One of the primary goals of THBI is to uncover the biological basis of intelligence. To make progress on this challenging question, THBI investigators from various disciplines work collaboratively using multiple methods of inquiry. THBI's array of reseach centers (the Brain Imaging Center, Nonhuman Primate Research Center, Child Cognition Center and others) showcases their breadth of tools and methodology: from brain imaging to genetic engineering to comparative cognition-studies directly comparing humans, nonhuman primates, and other animals. Current research projects investigate neural mechanisms of language and music, cognitive and neural signatures of humans’ and nonhuman primates’ social interactions, and the neuroscience of emotion and decision-making. Eventually, THBI aims to fully chart the cognitive and biological nature of intelligence, understanding its universality and differences across species.
Researchers at THBI apply advanced engineering technology and computational models to address current issues in brain diseases and brain health. We are especially interested in developing brain feedback techniques based on computational models for the diagnosis and treatment of brain diseases. These studies will lead to a deeper understanding of the brain, allowing us to propose effective ways for improving brain health and overall well-being.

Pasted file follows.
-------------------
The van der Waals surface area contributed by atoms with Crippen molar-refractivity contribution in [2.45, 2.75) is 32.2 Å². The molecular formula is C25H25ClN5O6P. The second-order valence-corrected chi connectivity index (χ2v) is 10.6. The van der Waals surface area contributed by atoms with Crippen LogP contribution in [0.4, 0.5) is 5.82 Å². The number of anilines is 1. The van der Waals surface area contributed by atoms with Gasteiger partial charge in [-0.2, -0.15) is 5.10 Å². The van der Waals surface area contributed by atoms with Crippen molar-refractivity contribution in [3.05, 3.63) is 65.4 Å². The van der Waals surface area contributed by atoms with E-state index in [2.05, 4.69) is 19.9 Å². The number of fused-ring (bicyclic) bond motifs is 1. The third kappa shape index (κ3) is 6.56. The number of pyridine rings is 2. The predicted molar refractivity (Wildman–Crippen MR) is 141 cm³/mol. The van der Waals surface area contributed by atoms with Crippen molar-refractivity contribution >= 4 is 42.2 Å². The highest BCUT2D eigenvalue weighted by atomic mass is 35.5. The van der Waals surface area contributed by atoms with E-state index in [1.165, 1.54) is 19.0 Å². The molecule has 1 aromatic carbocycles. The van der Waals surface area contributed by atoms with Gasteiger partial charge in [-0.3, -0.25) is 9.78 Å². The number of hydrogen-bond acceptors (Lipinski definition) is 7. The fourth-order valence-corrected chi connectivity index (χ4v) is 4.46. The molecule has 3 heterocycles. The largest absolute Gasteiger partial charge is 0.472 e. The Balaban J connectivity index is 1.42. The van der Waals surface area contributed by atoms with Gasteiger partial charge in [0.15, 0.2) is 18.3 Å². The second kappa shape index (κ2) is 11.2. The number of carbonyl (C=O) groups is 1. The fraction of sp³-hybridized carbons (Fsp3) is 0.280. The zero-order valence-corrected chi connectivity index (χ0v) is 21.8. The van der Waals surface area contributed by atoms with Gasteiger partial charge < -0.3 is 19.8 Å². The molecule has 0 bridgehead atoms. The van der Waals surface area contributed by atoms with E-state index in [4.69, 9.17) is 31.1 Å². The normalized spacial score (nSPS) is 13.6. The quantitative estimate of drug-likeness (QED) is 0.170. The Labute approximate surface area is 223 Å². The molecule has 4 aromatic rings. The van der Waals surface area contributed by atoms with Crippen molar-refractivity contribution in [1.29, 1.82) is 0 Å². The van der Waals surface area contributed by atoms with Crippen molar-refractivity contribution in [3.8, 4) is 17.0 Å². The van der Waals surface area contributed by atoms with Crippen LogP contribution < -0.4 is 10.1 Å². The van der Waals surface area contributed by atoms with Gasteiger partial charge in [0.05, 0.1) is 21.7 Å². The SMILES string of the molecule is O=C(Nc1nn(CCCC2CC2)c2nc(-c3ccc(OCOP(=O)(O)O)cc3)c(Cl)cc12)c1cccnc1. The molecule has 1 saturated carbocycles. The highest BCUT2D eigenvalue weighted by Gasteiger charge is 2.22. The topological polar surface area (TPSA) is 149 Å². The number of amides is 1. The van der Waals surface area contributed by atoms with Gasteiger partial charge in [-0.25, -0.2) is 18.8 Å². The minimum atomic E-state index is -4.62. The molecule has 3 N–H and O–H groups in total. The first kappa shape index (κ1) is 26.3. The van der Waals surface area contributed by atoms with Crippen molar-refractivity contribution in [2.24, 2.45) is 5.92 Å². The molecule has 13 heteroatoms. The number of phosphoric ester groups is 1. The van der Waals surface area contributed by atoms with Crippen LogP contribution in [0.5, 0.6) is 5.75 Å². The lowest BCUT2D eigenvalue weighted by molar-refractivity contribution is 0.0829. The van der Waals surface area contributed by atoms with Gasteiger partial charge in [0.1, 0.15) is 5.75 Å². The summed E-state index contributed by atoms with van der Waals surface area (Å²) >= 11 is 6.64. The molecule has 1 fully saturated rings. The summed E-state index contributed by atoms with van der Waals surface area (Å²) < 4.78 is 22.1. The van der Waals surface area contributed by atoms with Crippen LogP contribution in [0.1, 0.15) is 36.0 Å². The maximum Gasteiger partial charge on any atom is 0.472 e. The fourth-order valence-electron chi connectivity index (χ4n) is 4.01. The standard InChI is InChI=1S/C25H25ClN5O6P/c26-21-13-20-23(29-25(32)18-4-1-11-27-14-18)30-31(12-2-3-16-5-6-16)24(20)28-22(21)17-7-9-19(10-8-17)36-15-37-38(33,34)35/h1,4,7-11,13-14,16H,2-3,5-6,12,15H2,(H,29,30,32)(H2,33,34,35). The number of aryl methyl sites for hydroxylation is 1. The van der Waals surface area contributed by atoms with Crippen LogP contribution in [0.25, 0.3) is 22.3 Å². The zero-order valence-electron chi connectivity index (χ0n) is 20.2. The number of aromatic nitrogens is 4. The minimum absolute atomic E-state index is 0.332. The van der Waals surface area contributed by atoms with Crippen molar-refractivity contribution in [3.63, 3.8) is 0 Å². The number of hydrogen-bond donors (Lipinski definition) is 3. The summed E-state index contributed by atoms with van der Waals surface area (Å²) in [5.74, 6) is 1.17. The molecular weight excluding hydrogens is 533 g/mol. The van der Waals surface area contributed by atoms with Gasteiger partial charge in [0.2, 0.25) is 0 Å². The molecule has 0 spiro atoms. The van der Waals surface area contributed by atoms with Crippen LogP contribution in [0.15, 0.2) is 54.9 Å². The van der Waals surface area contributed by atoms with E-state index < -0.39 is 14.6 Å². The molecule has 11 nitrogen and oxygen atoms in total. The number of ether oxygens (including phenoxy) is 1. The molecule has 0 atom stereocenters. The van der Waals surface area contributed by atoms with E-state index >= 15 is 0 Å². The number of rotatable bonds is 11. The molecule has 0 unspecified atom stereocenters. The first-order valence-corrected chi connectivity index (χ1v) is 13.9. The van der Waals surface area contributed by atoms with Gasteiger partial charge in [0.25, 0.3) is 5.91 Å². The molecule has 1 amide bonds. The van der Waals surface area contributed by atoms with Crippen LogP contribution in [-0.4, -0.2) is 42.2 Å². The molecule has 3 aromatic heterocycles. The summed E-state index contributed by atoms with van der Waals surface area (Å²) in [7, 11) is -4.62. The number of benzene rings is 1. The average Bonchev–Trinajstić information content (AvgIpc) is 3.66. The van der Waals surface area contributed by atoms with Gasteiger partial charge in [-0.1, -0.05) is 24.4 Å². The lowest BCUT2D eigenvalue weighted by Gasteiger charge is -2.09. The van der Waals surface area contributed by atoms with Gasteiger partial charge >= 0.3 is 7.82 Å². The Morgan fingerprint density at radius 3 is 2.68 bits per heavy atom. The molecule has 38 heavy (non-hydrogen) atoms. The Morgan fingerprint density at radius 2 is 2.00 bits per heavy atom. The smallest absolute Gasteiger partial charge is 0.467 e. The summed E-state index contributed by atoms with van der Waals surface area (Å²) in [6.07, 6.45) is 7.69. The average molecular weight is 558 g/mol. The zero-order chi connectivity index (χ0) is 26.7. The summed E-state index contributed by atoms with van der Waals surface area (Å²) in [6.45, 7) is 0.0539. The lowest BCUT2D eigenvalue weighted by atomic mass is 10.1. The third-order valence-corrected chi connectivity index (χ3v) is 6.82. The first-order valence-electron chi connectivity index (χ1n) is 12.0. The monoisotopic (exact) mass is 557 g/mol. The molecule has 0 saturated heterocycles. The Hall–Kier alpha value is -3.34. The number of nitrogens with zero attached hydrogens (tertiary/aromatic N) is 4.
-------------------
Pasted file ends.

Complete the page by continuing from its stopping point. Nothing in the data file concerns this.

Brain-inspired Artificial Intelligence
Can we build an artificial intelligence system that’s like human? Research at THBI actively engages in this question. We believe that the advancement of artificial intelligence research relies critically in creating and discovering artificial intelligence systems that think like humans do: data-sparse, rather than data-rich learning and abstraction, ability to solve multiple problems at the same time, quick and accurate reading of intentions and emotions. Using multiple insights from human and animal learning, developmental science, computer science, and computational neuroscience, research at THBI aims to advance research in general intelligence systems by bridging the gap between brain sciences and artificial intelligence research.
We aim to develop the next generation intelligent technologies in brain-computer interface, human-computer interaction, and neuromodulation. These technologies will bring a series of new applications for understanding and regulating the brain, such as new brain-computer interfaces that can read human language and emotions and brain regulation techniques that improve people's emotions.